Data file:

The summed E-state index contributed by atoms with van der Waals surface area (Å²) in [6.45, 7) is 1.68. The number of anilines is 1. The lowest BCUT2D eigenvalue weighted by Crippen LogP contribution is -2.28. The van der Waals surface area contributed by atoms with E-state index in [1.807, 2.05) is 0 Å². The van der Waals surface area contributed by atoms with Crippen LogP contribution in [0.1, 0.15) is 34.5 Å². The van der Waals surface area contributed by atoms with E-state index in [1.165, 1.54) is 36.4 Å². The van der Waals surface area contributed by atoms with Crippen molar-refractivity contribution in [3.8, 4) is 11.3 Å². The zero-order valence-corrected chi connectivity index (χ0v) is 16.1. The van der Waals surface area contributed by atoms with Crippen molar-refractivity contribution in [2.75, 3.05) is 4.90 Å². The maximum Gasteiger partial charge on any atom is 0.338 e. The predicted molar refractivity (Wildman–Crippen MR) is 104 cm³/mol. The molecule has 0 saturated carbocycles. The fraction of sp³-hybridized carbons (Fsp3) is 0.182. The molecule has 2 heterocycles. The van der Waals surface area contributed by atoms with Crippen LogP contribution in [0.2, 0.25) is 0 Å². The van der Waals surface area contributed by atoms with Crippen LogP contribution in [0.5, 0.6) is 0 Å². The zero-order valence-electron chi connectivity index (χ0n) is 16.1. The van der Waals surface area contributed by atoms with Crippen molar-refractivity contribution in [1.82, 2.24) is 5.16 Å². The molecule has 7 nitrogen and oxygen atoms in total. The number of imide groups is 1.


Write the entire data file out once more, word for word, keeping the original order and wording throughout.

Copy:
The summed E-state index contributed by atoms with van der Waals surface area (Å²) in [6.45, 7) is 1.68. The number of anilines is 1. The lowest BCUT2D eigenvalue weighted by Crippen LogP contribution is -2.28. The van der Waals surface area contributed by atoms with E-state index in [1.807, 2.05) is 0 Å². The van der Waals surface area contributed by atoms with Crippen LogP contribution in [0.1, 0.15) is 34.5 Å². The van der Waals surface area contributed by atoms with E-state index in [1.165, 1.54) is 36.4 Å². The van der Waals surface area contributed by atoms with Crippen molar-refractivity contribution in [3.8, 4) is 11.3 Å². The zero-order valence-corrected chi connectivity index (χ0v) is 16.1. The van der Waals surface area contributed by atoms with Crippen molar-refractivity contribution in [2.75, 3.05) is 4.90 Å². The maximum Gasteiger partial charge on any atom is 0.338 e. The predicted molar refractivity (Wildman–Crippen MR) is 104 cm³/mol. The molecule has 0 saturated carbocycles. The fraction of sp³-hybridized carbons (Fsp3) is 0.182. The molecule has 2 heterocycles. The van der Waals surface area contributed by atoms with Crippen LogP contribution in [0.2, 0.25) is 0 Å². The van der Waals surface area contributed by atoms with Crippen LogP contribution in [0.5, 0.6) is 0 Å². The zero-order valence-electron chi connectivity index (χ0n) is 16.1. The van der Waals surface area contributed by atoms with Crippen molar-refractivity contribution in [1.82, 2.24) is 5.16 Å². The molecule has 7 nitrogen and oxygen atoms in total. The number of imide groups is 1.